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Education secretary Arne Duncan: headmaster of US school reform

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The Sue Duncan Children's Center remains a pillar of the neighborhood as well as grounding for the whole Duncan family. Started in church basements and now housed in an elementary school, its walls are crowded with books and photos of alumni, including actor Michael Clarke Duncan (no relation) and Kerrie Holley, now an IBM fellow.

Sue Duncan, now in her 70s, still goes there daily. And Arne Duncan's brother, Owen, and his sister, Sarah, work in education. It's "the family business," jokes Owen, now the center's director.

As he grew up, Duncan had a razor-sharp view of inequality. During the school day, he had every opportunity imaginable at the elite Lab School, a private school affiliated with the University of Chicago in the Hyde Park neighborhood where he lived. In the afternoon, he was at the center with his mom, learning with and tutoring kids from Kenwood.

"I grew up with folks in mom's school who were smarter than me, more talented, harder working, and just didn't have the opportunities [I had]," Arne Duncan says.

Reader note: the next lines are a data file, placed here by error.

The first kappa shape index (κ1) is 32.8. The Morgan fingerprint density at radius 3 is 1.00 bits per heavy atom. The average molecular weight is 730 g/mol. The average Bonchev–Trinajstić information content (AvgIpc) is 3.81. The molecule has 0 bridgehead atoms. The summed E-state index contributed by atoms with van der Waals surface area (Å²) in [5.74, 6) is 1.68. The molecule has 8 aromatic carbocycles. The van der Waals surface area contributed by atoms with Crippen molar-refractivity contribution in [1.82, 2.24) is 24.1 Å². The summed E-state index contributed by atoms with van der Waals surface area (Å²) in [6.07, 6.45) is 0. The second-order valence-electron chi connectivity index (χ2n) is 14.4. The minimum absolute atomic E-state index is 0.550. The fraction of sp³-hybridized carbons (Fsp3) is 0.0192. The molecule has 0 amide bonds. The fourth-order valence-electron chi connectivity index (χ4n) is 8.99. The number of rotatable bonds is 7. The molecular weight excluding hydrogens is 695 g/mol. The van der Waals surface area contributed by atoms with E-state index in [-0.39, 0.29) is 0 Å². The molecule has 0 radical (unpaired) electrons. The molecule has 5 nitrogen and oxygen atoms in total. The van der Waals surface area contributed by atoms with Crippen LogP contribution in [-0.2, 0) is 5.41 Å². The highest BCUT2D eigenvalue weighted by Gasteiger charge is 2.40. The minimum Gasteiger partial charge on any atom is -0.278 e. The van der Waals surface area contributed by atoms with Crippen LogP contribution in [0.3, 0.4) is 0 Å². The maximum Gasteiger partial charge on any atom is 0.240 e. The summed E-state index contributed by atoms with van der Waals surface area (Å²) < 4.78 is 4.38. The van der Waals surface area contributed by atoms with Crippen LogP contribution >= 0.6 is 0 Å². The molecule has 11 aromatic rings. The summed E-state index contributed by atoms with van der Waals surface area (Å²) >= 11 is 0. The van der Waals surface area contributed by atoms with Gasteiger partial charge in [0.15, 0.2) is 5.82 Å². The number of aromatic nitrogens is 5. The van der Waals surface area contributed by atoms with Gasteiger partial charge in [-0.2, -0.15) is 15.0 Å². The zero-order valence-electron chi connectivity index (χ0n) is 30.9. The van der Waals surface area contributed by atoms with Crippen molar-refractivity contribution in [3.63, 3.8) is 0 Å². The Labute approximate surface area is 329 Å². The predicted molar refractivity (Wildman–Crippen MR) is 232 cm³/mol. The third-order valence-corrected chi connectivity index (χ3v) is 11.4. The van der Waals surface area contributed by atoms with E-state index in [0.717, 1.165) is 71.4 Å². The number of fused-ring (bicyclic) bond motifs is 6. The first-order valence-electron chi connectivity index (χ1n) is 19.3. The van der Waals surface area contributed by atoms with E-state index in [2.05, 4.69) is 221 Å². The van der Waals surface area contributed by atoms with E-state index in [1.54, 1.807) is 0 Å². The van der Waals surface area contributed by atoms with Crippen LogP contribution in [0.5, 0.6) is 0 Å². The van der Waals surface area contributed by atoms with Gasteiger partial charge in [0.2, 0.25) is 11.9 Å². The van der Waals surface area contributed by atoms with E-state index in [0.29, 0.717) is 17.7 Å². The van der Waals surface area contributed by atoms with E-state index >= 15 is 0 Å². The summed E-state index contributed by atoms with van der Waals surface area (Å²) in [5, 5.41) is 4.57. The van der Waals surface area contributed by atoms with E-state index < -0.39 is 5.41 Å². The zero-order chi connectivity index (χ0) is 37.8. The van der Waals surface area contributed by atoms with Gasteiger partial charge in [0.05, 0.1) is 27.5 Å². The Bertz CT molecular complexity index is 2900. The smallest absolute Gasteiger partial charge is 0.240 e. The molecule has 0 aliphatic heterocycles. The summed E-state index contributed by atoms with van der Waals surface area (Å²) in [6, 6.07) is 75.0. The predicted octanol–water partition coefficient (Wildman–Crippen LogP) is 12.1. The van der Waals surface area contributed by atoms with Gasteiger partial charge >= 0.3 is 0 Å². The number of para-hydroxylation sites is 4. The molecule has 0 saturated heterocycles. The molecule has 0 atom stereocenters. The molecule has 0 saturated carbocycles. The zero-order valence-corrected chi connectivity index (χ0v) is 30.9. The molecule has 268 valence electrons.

In a neighborhood where everything else pointed to Duncan's differences, basketball became a point of connection. And it was one of the few arenas where the scrawny white teen, who soared to the height of 6 ft., 5 in. much later, didn't have an advantage. But he began wandering Chicago's South Side and the west in search of games, crossing gang territory and playing near crack houses.

"If you want to get better, you have to find the best people to play with," Duncan says during a recent trip to Chicago to play in a charity basketball tournament. "It was pretty simple for me."

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